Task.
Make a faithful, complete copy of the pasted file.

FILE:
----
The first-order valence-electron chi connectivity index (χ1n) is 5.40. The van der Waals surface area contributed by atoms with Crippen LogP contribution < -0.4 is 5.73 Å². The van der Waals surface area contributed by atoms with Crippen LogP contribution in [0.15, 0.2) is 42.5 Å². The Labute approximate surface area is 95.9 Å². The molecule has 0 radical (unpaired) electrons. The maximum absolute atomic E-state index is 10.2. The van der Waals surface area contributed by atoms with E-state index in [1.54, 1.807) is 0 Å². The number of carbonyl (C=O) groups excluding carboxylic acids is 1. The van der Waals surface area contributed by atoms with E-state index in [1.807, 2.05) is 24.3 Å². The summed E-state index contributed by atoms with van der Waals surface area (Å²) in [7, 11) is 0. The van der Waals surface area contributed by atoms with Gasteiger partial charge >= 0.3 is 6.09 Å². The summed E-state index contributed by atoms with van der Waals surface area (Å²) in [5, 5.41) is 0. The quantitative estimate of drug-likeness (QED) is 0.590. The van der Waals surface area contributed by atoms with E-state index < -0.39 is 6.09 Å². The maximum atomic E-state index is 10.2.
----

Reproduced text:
The first-order valence-electron chi connectivity index (χ1n) is 5.40. The van der Waals surface area contributed by atoms with Crippen LogP contribution < -0.4 is 5.73 Å². The van der Waals surface area contributed by atoms with Crippen LogP contribution in [0.15, 0.2) is 42.5 Å². The Labute approximate surface area is 95.9 Å². The molecule has 0 radical (unpaired) electrons. The maximum absolute atomic E-state index is 10.2. The van der Waals surface area contributed by atoms with E-state index in [1.54, 1.807) is 0 Å². The number of carbonyl (C=O) groups excluding carboxylic acids is 1. The van der Waals surface area contributed by atoms with E-state index in [1.807, 2.05) is 24.3 Å². The summed E-state index contributed by atoms with van der Waals surface area (Å²) in [7, 11) is 0. The van der Waals surface area contributed by atoms with Gasteiger partial charge >= 0.3 is 6.09 Å². The summed E-state index contributed by atoms with van der Waals surface area (Å²) in [5, 5.41) is 0. The quantitative estimate of drug-likeness (QED) is 0.590. The van der Waals surface area contributed by atoms with E-state index < -0.39 is 6.09 Å². The maximum atomic E-state index is 10.2.